Samara Lubelski, ‘The Gilded Raid’
For all the rich sensations and complex realities that loud, distorted, oddball psychedelia has produced in recent years, sometimes it’s the quieter, ruminative side of the genre that is most compelling. Samara Lubelski’s The Gilded Raid hails from that quarter, lush, softly phased instrumentation, whispered vocals, and an understated drama and focus that engulfs the listener. By the album’s midpoint, the swirls and whispers sweep the listener to new surroundings, not “a world-away” or dreamlike, or even quite far from our own standpoint. This is immediacy, giving the listener a chance to retreat momentarily without losing themselves. The album is successful because it manages not to feel escapist, which lends the album’s general arc authority.
Lubelski employs a series of ascending and descending hooks, sometimes augmenting guitars with strings, woodwinds, vibes, and other keys or syntheses. Vocals are whispered, barely-there vocal throughout most of the album, and tied to the shimmering, rhythmic guitar. With pristine production, Lubelski gives each of these elements an organic feel, allowing them to breathe but still cohere as an album. Each of the songs stands on equal ground, and this production choice adds a structural link that, although the listener does not necessarily need to attend, but remains crucial for delivering a such a strong collection.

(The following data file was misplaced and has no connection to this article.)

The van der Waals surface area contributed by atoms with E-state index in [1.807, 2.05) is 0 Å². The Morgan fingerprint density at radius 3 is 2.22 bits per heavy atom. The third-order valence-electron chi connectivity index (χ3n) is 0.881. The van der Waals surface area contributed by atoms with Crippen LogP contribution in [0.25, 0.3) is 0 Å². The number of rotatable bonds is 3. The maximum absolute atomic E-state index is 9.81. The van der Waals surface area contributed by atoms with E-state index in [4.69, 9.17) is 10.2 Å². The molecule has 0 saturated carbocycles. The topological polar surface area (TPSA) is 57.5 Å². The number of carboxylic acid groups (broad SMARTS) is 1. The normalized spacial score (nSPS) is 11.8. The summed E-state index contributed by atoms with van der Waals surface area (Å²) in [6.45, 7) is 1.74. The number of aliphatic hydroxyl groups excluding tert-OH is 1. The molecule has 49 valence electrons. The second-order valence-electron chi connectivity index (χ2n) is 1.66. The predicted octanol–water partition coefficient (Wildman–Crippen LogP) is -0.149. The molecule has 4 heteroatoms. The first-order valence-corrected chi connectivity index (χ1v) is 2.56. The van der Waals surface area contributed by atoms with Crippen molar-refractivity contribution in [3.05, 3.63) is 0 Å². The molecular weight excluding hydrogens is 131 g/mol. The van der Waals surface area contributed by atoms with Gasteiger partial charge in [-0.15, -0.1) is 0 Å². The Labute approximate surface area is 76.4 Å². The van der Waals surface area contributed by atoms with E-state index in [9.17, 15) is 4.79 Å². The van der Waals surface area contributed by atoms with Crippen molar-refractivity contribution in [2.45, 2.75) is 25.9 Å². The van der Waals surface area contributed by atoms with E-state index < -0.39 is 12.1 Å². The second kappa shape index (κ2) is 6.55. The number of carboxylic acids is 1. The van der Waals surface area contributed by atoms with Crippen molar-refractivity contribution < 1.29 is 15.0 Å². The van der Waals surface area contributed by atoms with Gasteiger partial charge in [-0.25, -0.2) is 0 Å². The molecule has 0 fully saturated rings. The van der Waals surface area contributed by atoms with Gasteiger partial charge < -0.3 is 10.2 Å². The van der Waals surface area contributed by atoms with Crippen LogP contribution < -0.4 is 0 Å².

Lubelski reprises some forms through, again emphasizing the feeling that these songs are closely intertwined. Early songs are denser and driving, culminating in the dramatic drone of “Any Day Now,” which may constitute the most noticeable step away from gentler tones. The opening track “Rolling Out, Rolling Right” and late cut “Flicker, Flicker” hint at this droning feel with their heavily rhythmic delivery, but Lubelski makes the comprehensive feeling of the album more apparent by presenting the droning backdrop on “Any Day Now.” Ultimately, the shift between different secondary instruments and the introduction of some striking new elements (such as drone) lend significant motion to the album. When open arpeggios appear, as on “Soon Moon” or “Turning of the Season,” Lubelski allows the denser elements of the album to air out, providing this feeling of give-and-take throughout the album.
So often we write about aesthetics in a way that assumes the legitimacy of deconstruction or angular principles, basking in the potential to create objects that are both fully perceptible and fully disjointed or separated from our direct, immediate reality. This arguably comes at a cost perspective on consumption and artwork of scale, where beauty is expressed in terms of magnitude or ratio. We lose the idea as an analytic tool. Often the historical development of forms was concurrent with authoritarian, sexist, or exclusionary regimes that ultimately ensured that an aesthetics of magnitude or ratio was an aesthetics of totalitarianism or order. Yet, if we push beneath the surface of standard situated aesthetics, one can find new place for the powerful expressiveness of aesthetics as beauty, where beauty is reaffirmed to listeners in the form of pleasing music — Drawing Room uses the word “baroque.” It is in this sense that Lubelski’s work is quite radically well-consisted.